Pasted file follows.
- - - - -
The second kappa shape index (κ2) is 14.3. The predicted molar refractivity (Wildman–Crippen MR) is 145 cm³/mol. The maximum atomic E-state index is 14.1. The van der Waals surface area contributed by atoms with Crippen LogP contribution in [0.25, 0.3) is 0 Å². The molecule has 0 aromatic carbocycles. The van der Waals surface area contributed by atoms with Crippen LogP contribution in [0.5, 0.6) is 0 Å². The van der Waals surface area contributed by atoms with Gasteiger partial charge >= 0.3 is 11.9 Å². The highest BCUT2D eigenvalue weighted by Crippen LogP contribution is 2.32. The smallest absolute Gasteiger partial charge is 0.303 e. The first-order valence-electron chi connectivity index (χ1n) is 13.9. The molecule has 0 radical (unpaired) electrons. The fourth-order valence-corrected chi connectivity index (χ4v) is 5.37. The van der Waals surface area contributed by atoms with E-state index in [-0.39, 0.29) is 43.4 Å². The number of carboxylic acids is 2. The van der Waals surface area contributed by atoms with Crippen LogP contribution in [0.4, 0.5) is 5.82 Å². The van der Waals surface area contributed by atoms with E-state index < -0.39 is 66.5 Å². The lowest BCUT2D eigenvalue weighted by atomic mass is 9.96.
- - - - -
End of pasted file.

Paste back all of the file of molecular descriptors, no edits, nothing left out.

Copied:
The second kappa shape index (κ2) is 14.3. The predicted molar refractivity (Wildman–Crippen MR) is 145 cm³/mol. The maximum atomic E-state index is 14.1. The van der Waals surface area contributed by atoms with Crippen LogP contribution in [0.25, 0.3) is 0 Å². The molecule has 0 aromatic carbocycles. The van der Waals surface area contributed by atoms with Crippen LogP contribution in [0.5, 0.6) is 0 Å². The van der Waals surface area contributed by atoms with Gasteiger partial charge >= 0.3 is 11.9 Å². The highest BCUT2D eigenvalue weighted by Crippen LogP contribution is 2.32. The smallest absolute Gasteiger partial charge is 0.303 e. The first-order valence-electron chi connectivity index (χ1n) is 13.9. The molecule has 0 radical (unpaired) electrons. The fourth-order valence-corrected chi connectivity index (χ4v) is 5.37. The van der Waals surface area contributed by atoms with E-state index in [-0.39, 0.29) is 43.4 Å². The number of carboxylic acids is 2. The van der Waals surface area contributed by atoms with Crippen LogP contribution in [0.4, 0.5) is 5.82 Å². The van der Waals surface area contributed by atoms with E-state index < -0.39 is 66.5 Å². The lowest BCUT2D eigenvalue weighted by atomic mass is 9.96.